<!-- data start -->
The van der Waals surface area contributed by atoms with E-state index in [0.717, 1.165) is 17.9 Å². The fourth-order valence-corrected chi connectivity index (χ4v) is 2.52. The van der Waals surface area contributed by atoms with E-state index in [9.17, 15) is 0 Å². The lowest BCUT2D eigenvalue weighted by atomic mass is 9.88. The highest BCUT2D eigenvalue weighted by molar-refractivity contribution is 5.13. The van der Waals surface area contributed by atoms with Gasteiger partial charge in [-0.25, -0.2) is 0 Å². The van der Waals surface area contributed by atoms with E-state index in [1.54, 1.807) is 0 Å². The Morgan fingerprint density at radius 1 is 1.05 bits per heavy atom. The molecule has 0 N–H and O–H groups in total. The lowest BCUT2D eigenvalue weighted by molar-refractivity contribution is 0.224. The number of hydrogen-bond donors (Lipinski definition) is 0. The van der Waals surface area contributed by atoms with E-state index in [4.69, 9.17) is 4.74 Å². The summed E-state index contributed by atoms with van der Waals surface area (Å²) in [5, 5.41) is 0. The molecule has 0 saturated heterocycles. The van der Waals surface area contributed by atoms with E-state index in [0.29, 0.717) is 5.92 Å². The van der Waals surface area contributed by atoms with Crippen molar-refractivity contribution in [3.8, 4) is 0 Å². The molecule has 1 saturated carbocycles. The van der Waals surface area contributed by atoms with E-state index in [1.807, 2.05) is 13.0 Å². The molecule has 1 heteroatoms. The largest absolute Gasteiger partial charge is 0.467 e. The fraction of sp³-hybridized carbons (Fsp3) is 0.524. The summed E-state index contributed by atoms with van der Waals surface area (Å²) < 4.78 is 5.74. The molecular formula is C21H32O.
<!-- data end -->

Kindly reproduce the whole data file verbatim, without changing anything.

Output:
The van der Waals surface area contributed by atoms with E-state index in [0.717, 1.165) is 17.9 Å². The fourth-order valence-corrected chi connectivity index (χ4v) is 2.52. The van der Waals surface area contributed by atoms with E-state index in [9.17, 15) is 0 Å². The lowest BCUT2D eigenvalue weighted by atomic mass is 9.88. The highest BCUT2D eigenvalue weighted by molar-refractivity contribution is 5.13. The van der Waals surface area contributed by atoms with Gasteiger partial charge in [-0.25, -0.2) is 0 Å². The van der Waals surface area contributed by atoms with E-state index in [1.54, 1.807) is 0 Å². The Morgan fingerprint density at radius 1 is 1.05 bits per heavy atom. The molecule has 0 N–H and O–H groups in total. The lowest BCUT2D eigenvalue weighted by molar-refractivity contribution is 0.224. The number of hydrogen-bond donors (Lipinski definition) is 0. The van der Waals surface area contributed by atoms with E-state index in [4.69, 9.17) is 4.74 Å². The summed E-state index contributed by atoms with van der Waals surface area (Å²) in [5, 5.41) is 0. The molecule has 0 saturated heterocycles. The van der Waals surface area contributed by atoms with E-state index in [0.29, 0.717) is 5.92 Å². The van der Waals surface area contributed by atoms with Crippen molar-refractivity contribution in [3.8, 4) is 0 Å². The molecule has 1 saturated carbocycles. The van der Waals surface area contributed by atoms with E-state index in [1.807, 2.05) is 13.0 Å². The molecule has 1 heteroatoms. The largest absolute Gasteiger partial charge is 0.467 e. The fraction of sp³-hybridized carbons (Fsp3) is 0.524. The summed E-state index contributed by atoms with van der Waals surface area (Å²) < 4.78 is 5.74. The molecular formula is C21H32O.